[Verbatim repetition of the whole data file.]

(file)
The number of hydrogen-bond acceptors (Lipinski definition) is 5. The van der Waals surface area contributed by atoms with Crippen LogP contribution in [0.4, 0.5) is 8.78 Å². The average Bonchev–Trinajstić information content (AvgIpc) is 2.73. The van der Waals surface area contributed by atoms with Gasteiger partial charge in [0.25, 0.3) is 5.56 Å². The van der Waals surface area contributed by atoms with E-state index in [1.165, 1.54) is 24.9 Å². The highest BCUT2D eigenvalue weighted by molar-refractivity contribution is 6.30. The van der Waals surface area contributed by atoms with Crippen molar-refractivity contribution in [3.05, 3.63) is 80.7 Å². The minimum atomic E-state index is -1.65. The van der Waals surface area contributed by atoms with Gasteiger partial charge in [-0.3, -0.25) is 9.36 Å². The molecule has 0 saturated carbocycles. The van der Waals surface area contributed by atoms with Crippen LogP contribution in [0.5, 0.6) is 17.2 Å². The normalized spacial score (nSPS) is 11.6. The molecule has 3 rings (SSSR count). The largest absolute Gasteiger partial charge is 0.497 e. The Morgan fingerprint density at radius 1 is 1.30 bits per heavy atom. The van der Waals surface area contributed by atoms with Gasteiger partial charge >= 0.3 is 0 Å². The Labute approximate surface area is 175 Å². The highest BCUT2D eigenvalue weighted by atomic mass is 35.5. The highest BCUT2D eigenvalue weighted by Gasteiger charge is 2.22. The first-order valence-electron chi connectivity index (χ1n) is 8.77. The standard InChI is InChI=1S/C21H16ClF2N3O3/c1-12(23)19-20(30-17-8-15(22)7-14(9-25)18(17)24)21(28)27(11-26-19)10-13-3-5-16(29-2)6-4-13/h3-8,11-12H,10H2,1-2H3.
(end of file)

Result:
The number of hydrogen-bond acceptors (Lipinski definition) is 5. The van der Waals surface area contributed by atoms with Crippen LogP contribution in [0.4, 0.5) is 8.78 Å². The average Bonchev–Trinajstić information content (AvgIpc) is 2.73. The van der Waals surface area contributed by atoms with Gasteiger partial charge in [0.25, 0.3) is 5.56 Å². The van der Waals surface area contributed by atoms with E-state index in [1.165, 1.54) is 24.9 Å². The highest BCUT2D eigenvalue weighted by molar-refractivity contribution is 6.30. The van der Waals surface area contributed by atoms with Crippen molar-refractivity contribution in [3.05, 3.63) is 80.7 Å². The minimum atomic E-state index is -1.65. The van der Waals surface area contributed by atoms with Gasteiger partial charge in [-0.3, -0.25) is 9.36 Å². The molecule has 0 saturated carbocycles. The van der Waals surface area contributed by atoms with Crippen LogP contribution in [0.5, 0.6) is 17.2 Å². The normalized spacial score (nSPS) is 11.6. The molecule has 3 rings (SSSR count). The largest absolute Gasteiger partial charge is 0.497 e. The Morgan fingerprint density at radius 1 is 1.30 bits per heavy atom. The van der Waals surface area contributed by atoms with Gasteiger partial charge >= 0.3 is 0 Å². The Labute approximate surface area is 175 Å². The highest BCUT2D eigenvalue weighted by atomic mass is 35.5. The highest BCUT2D eigenvalue weighted by Gasteiger charge is 2.22. The first-order valence-electron chi connectivity index (χ1n) is 8.77. The standard InChI is InChI=1S/C21H16ClF2N3O3/c1-12(23)19-20(30-17-8-15(22)7-14(9-25)18(17)24)21(28)27(11-26-19)10-13-3-5-16(29-2)6-4-13/h3-8,11-12H,10H2,1-2H3.